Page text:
Pacific Lumber Creditors Put Lower Value on Assets than Company ClaimsJohn Driscoll The Eureka Times-Standard
A document that had been under seal in the U.S. Bankruptcy Court case of the Pacific Lumber Co. holds that its timberlands are worth only a fraction of what the company has estimated.
The declaration of Christopher Di Mauro of Houlihan Lokey, Howard and Zukin Capital -- consultants for the group that holds $714 million in notes secured by 210,000 acres of timber -- estimates the land is worth between $290 and $500 million. Some 6,660 acres of land off limits to protect the threatened marbled murrelet are worth between $10 and $20 million.
The estimate shows just how far apart Palco and its main creditors are. In a reorganization plan filed at the end of September, Palco claims its properties -- split into 181,000 acres for working timberland and 29,000 acres for a high-end rural development and reserve lands -- are worth $1.4 billion.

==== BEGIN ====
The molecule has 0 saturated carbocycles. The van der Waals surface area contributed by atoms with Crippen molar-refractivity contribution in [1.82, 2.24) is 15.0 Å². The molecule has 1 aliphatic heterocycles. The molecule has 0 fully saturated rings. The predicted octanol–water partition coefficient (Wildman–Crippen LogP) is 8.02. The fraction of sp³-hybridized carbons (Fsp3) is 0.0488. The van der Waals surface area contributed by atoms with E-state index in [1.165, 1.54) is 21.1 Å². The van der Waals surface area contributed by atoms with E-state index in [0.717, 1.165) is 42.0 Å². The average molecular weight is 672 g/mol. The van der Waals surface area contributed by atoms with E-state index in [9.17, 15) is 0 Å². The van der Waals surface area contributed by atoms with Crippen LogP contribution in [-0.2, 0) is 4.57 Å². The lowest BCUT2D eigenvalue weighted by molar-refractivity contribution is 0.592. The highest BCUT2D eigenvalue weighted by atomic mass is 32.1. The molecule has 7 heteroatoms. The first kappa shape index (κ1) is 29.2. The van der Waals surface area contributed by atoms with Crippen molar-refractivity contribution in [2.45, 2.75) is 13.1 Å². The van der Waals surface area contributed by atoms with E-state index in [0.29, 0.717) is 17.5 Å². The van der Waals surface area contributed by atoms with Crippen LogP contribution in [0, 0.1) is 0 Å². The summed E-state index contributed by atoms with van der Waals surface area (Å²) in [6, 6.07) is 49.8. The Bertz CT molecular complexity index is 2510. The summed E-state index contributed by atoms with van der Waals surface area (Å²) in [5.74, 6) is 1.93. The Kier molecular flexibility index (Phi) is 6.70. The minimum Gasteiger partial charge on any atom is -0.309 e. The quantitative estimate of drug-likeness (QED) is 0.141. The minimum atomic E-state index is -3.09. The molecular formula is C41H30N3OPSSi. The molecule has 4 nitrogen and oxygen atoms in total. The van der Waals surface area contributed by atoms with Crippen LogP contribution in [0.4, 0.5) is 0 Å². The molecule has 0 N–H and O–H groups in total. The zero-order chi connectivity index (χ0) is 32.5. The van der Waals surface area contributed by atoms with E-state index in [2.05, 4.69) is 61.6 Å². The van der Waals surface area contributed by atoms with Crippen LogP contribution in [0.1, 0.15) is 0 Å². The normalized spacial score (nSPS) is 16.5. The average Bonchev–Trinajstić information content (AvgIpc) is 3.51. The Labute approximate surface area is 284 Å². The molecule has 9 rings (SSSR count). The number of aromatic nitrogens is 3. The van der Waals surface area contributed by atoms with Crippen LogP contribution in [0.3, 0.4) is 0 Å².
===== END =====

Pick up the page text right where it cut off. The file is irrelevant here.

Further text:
That exceeds any reasonable estimates of value, Di Mauro wrote in the declaration that were among those Palco subsidiary Scotia Pacific had asked to be kept sealed. Judge Richard Schmidt approved an agreement between the parties to release much of the information this week.
Di Mauro said that Houlihan Lokey has yet to have productive talks about the restructuring plan with Scotia Pacific, and remain far apart on the value of the assets.
”Scotia Pacific and its advisors have not provided a single document or analysis to support the unreasonable valuations to which they continue to cite in their restructuring proposal,” Di Mauro said.
The value of Palco's assets will be at the center of the bankruptcy court's consideration. If its debts are worth more than its assets, in rough terms, Palco parent company Maxxam Inc. could lose control of the company to the noteholders.
The court on Oct. 23 will consider whether to allow Palco's restructuring plan to continue as the only plan, or to allow creditors to submit another reorganization plan.